New SoHE Venture Off to Stellar Start

The Robin's Nest at UW School of Human Resources
Thanks to an innovative School of Human Ecology course, “CS 501: Consumer Strategy and Evaluation,” the Robin’s Nest got off to a great start last fall at Nancy Nicholas Hall. Operated in partnership with the Wisconsin Union, this Badger Market serves hot paninis, sandwiches, coffee, espresso drinks, and snacks from 7:00 a.m. to 3:00 p.m. on weekdays.
Under the leadership of Consumer Science Professor Dee Warmath, students from diverse majors—including personal finance, retail, consumer affairs, and community and nonprofit leadership—worked in five teams to improve the Cafe’s expected performance by almost 60 percent. “We took an expected annual loss of $38,000 and reduced that amount to about $16,000 in one semester. By the end of the academic year, our goal is to deliver a profitable and sustainable market,” said Warmath, who has more than 20 years’ experience consulting for national retailers.
The course provided students with an immersive, hands-on experience of strategy, planning, implementation and evaluation, using real-world cases—in this instance the Robin’s Nest, a Badger Market concept. Students designed and proposed their strategic plans, implemented accepted plans, and evaluated the effect on the cafe’s performance. The Badger Market location benefitted through an improved top and bottom line. The students benefitted as well, gaining crucial real-world experience. “The class is empowering for students. It gives them confidence in their ability to develop and implement a strategic plan. The work they do here will translate nicely to their chosen professions,” Professor Warmath said.
Warmath taught the class in the Michael Axelrod Collaborative Learning Hall, literally steps from the café, where students could immediately see the impact of their work. She delivered all lectures online, with 100 percent of class time committed to questions, discussion, and team projects.
The 40-plus students divided into five teams and each team addressed a different strategic goal—from attracting new customers to improving traffic flow. After they analyzed the situation, the teams developed creative solutions and presented their plans and budgets to the Executive Committee including SoHE Dean Soyeon Shim, Associate Dean Wendy Way, and representatives from the Wisconsin Union. Each team had 15 minutes to present their plans and five minutes to respond to questions.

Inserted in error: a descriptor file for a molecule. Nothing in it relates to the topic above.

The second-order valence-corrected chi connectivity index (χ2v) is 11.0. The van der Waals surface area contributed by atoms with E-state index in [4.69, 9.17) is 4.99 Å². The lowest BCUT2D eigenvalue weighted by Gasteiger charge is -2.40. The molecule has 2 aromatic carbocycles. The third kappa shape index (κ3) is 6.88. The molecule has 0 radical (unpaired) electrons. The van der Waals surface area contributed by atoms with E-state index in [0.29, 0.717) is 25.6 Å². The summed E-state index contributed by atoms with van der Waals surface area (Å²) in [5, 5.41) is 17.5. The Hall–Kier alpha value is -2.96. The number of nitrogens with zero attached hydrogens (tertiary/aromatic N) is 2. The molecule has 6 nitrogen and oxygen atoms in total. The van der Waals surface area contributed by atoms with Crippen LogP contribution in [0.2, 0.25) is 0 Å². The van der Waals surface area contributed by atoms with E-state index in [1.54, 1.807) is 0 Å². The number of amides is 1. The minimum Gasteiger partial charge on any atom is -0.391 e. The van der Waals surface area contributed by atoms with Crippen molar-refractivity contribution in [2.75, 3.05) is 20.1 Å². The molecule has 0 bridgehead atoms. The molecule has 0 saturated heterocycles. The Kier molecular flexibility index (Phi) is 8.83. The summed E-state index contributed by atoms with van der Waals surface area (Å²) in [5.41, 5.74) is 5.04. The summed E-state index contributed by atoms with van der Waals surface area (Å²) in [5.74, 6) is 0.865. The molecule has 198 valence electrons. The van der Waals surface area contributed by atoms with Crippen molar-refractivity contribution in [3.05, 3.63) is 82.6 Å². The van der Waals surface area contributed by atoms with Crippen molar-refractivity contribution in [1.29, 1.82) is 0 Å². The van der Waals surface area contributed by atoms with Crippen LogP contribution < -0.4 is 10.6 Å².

Once they had secured approval for their plans and funding, the groups implemented their plans. Next, the teams observed the impact and collected data to measure and evaluate the results. Warmath also geared exams to evaluate students’ understanding of the underlying strategic planning process.
One student team focused on atmospherics and seating capacity, rearranging tables and chairs to create study-conducive space and signage directing customers to additional seating. Another group improved the flow of traffic by optimizing the decision-making process and adding a directional rope, as well as “Order Here” and “Pick-up” signs. Other teams used promotional offers and signage to increase student traffic into Nancy Nicholas Hall and established a resource for coffee and food at small- to medium-sized meetings inside the building.
“They zeroed in on some very interesting aspects of the operation,” said Pete Behrendt, Wisconsin Union markets and cafes division manager. “Everything from layout and presentation of menu items, ambience of the dining area, to promoting awareness and building buy-in,” he noted in a Wisconsin Union publication.
The Wisconsin Union also gained “an inside perspective on what students want and expect from our cafes and operations.” This semester the course is working with Verne Scholl of The Wisconsin Union markets and cafes division.
The fact that students must plan, secure funding, implement and evaluate their ideas in the span of one semester for a live business is unusual in higher education. “The type of exchange is rare, if not unique, to this course,” Warmath said. “A lot of schools have students work with other businesses. But I didn’t find a single school doing what we’re doing with rapid prototyping and testing focused on an existing operating food service unit on campus. The students learn what it takes to live at the speed of business while making meaningful contributions.”
Word gets around. Following the success of the first course, other businesses have approached Warmath about partnering with the class.

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